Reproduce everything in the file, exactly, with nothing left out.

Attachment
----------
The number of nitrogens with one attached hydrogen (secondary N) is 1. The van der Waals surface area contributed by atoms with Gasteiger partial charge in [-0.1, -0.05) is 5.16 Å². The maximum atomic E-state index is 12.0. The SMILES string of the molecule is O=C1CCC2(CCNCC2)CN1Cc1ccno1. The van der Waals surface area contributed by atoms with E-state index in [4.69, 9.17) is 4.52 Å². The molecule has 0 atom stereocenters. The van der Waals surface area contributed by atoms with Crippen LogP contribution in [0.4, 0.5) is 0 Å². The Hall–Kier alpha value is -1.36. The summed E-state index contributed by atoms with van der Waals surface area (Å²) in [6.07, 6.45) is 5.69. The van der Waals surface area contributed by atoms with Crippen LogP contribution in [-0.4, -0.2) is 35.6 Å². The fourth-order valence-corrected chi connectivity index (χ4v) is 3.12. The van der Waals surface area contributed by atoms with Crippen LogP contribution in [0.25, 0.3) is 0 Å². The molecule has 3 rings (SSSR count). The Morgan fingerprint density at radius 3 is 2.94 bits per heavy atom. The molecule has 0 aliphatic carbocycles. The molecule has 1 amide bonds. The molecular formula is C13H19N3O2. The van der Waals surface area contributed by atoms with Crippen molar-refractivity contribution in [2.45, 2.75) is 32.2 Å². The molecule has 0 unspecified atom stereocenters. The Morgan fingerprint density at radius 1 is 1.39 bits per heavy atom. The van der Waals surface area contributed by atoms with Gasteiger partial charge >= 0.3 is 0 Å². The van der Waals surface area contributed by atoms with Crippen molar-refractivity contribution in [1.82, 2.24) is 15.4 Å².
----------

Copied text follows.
The number of nitrogens with one attached hydrogen (secondary N) is 1. The van der Waals surface area contributed by atoms with Gasteiger partial charge in [-0.1, -0.05) is 5.16 Å². The maximum atomic E-state index is 12.0. The SMILES string of the molecule is O=C1CCC2(CCNCC2)CN1Cc1ccno1. The van der Waals surface area contributed by atoms with E-state index in [4.69, 9.17) is 4.52 Å². The molecule has 0 atom stereocenters. The van der Waals surface area contributed by atoms with Crippen LogP contribution in [0.4, 0.5) is 0 Å². The Hall–Kier alpha value is -1.36. The summed E-state index contributed by atoms with van der Waals surface area (Å²) in [6.07, 6.45) is 5.69. The van der Waals surface area contributed by atoms with Crippen LogP contribution in [-0.4, -0.2) is 35.6 Å². The fourth-order valence-corrected chi connectivity index (χ4v) is 3.12. The van der Waals surface area contributed by atoms with Crippen LogP contribution in [0.25, 0.3) is 0 Å². The molecule has 3 rings (SSSR count). The Morgan fingerprint density at radius 3 is 2.94 bits per heavy atom. The molecule has 0 aliphatic carbocycles. The molecule has 1 amide bonds. The molecular formula is C13H19N3O2. The van der Waals surface area contributed by atoms with Crippen molar-refractivity contribution in [2.45, 2.75) is 32.2 Å². The molecule has 0 unspecified atom stereocenters. The Morgan fingerprint density at radius 1 is 1.39 bits per heavy atom. The van der Waals surface area contributed by atoms with Gasteiger partial charge >= 0.3 is 0 Å². The van der Waals surface area contributed by atoms with Crippen molar-refractivity contribution in [1.82, 2.24) is 15.4 Å².